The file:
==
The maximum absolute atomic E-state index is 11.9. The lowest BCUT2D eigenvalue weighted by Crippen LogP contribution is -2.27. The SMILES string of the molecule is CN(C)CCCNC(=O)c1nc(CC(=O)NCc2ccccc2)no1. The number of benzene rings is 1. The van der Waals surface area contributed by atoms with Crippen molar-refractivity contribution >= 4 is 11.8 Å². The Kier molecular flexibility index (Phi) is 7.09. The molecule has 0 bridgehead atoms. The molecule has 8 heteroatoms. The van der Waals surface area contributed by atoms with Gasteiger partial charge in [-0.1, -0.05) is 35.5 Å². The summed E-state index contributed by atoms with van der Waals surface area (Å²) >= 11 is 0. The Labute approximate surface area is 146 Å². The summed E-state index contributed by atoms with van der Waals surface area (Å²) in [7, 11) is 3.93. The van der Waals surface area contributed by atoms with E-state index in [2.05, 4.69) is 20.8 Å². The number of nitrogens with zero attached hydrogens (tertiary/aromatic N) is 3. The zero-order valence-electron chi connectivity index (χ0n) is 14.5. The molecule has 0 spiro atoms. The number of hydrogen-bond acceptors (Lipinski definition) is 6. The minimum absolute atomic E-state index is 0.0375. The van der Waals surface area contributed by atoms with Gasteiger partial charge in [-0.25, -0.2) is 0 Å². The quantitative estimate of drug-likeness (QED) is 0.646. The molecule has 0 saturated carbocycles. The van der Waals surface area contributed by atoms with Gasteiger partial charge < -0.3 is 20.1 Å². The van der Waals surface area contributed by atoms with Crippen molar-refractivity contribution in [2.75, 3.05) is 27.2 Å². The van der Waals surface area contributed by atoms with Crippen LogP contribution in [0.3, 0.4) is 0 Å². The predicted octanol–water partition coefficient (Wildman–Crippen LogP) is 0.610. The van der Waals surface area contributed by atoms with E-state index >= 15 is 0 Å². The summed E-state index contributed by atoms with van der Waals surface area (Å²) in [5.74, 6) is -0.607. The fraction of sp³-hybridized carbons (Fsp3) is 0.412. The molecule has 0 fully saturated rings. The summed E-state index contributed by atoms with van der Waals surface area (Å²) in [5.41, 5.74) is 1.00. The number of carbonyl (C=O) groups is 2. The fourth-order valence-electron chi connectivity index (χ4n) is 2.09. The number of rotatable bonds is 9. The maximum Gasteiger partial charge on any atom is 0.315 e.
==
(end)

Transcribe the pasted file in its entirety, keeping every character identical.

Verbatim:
The maximum absolute atomic E-state index is 11.9. The lowest BCUT2D eigenvalue weighted by Crippen LogP contribution is -2.27. The SMILES string of the molecule is CN(C)CCCNC(=O)c1nc(CC(=O)NCc2ccccc2)no1. The number of benzene rings is 1. The van der Waals surface area contributed by atoms with Crippen molar-refractivity contribution >= 4 is 11.8 Å². The Kier molecular flexibility index (Phi) is 7.09. The molecule has 0 bridgehead atoms. The molecule has 8 heteroatoms. The van der Waals surface area contributed by atoms with Gasteiger partial charge in [-0.1, -0.05) is 35.5 Å². The summed E-state index contributed by atoms with van der Waals surface area (Å²) >= 11 is 0. The Labute approximate surface area is 146 Å². The summed E-state index contributed by atoms with van der Waals surface area (Å²) in [7, 11) is 3.93. The van der Waals surface area contributed by atoms with E-state index in [2.05, 4.69) is 20.8 Å². The number of nitrogens with zero attached hydrogens (tertiary/aromatic N) is 3. The zero-order valence-electron chi connectivity index (χ0n) is 14.5. The molecule has 0 spiro atoms. The number of hydrogen-bond acceptors (Lipinski definition) is 6. The minimum absolute atomic E-state index is 0.0375. The van der Waals surface area contributed by atoms with Gasteiger partial charge in [-0.25, -0.2) is 0 Å². The quantitative estimate of drug-likeness (QED) is 0.646. The molecule has 0 saturated carbocycles. The van der Waals surface area contributed by atoms with Gasteiger partial charge < -0.3 is 20.1 Å². The van der Waals surface area contributed by atoms with Crippen molar-refractivity contribution in [2.75, 3.05) is 27.2 Å². The van der Waals surface area contributed by atoms with Crippen LogP contribution in [0.3, 0.4) is 0 Å². The predicted octanol–water partition coefficient (Wildman–Crippen LogP) is 0.610. The van der Waals surface area contributed by atoms with E-state index >= 15 is 0 Å². The summed E-state index contributed by atoms with van der Waals surface area (Å²) in [5.74, 6) is -0.607. The fraction of sp³-hybridized carbons (Fsp3) is 0.412. The molecule has 0 fully saturated rings. The summed E-state index contributed by atoms with van der Waals surface area (Å²) in [5.41, 5.74) is 1.00. The number of carbonyl (C=O) groups is 2. The fourth-order valence-electron chi connectivity index (χ4n) is 2.09. The number of rotatable bonds is 9. The maximum Gasteiger partial charge on any atom is 0.315 e.